• Cheryl

  • Lucia

  • Diane Albert

  • Trinity

  • Rhonda35

Recipe by: Eric Kim

Eric Kim was the Table for One columnist at Food52. He is currently working on his first cookbook, KOREAN AMERICAN, to be published by Clarkson Potter in 2022. His favorite writers are William Faulkner, John Steinbeck, and Ernest Hemingway, but his hero is Nigella Lawson. You can find his bylines at The New York Times, where he works now as a writer. Follow him on Twitter and Instagram at @ericjoonho.

Popular on Food52

13 Reviews

BriH May 16, 2021

Tried it tonight and it was absolutely amazing! I wouldn't change a thing, honestly.

epiphany December 17, 2020

Only had a small bunch of asparagus so topped up with shavings of carrot. Absolutely gorgeous. Maximum taste with minimal effort.

Cheryl June 3, 2020

Made with vegan butter. Cut the pieces into 1-1/2 inches on the diagonal. Definitely doesn't need salt. It was great! Thank you.

MsMM2You May 22, 2020

This was a very good little recipe with excellent flavor- my favorite kind of recipe! Although I love asparagus in any form, I was ready for a change and this was exactly what I was looking for. Butter and soy sauce became a magical finish to quick fried shaved asparagus. Delicious! (Thank you Eric- your writing compelled me to try this recipe, out of the dozens in my must try file)

Lucia April 29, 2020

The best recipe for asparagus ever. Totally approachable and super tasty. When I saw asparagus at the grocery store, I immediately knew i HAD to make this.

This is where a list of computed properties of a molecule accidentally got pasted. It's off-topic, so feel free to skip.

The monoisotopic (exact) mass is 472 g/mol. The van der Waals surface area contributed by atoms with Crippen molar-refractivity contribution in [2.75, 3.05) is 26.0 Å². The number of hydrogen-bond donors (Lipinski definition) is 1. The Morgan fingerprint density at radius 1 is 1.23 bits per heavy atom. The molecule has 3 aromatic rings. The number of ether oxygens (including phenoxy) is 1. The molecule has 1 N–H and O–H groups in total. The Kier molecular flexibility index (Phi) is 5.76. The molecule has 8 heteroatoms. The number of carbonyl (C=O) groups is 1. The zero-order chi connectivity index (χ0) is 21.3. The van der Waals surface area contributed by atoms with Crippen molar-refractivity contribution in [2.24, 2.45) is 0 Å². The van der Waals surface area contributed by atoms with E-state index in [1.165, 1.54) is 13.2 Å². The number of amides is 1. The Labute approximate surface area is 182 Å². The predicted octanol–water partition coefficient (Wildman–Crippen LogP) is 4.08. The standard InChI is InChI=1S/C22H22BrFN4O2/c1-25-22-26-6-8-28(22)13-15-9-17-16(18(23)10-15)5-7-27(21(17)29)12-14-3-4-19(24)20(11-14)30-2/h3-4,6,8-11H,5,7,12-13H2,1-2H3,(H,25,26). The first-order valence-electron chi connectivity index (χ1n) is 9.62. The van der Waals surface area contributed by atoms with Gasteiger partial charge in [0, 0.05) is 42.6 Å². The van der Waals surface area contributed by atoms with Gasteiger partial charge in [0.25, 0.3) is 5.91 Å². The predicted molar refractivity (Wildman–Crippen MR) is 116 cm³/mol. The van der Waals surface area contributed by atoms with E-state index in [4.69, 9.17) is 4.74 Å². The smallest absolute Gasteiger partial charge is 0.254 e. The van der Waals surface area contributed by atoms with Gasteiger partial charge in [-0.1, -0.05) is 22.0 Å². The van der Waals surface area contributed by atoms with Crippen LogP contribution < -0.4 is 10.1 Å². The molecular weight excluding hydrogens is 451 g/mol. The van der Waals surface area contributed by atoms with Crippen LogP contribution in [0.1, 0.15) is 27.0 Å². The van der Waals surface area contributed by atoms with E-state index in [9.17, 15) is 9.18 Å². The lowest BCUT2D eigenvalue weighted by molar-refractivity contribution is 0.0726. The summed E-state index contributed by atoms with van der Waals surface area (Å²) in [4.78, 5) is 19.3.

Yvonne March 28, 2020

I’ve made this twice in 10 days, absolutely delicious! Asparagus is really inexpensive right now, must be the season. My only addition was a minced clove of garlic, yumm!

Marie March 27, 2020

Just made this with all three cuts. It was beyond delicious over white basmati rice, served with kimchi tuna cakes. This is going into my favorites file!

Diane A. March 24, 2020

I found the recipe in The New James Beard. It's called "Minute Asparagus." Beard wants us to diagonally slice the asparagus" no more that 1/4" thick and place in colander. Then boil water and put colander in water for "one minute." Meanwhile melt butter, soy sauce, lemon juice and pepper. " Drain asparagus well and toss well in pan until butter has browned and asparagus is crisp and deliciously flavored."

Trinity March 23, 2020

I used a combination of long thin ribbons (achieved through the usage of a vegetable peeler) and small oval slices, which created a fun textural contrast between the softer noodle-y strands and the crunchier coins. The butter and soy sauce enveloped everything in a silky glaze that really brought out the natural sweetness of this spring vegetable. Highly recommended!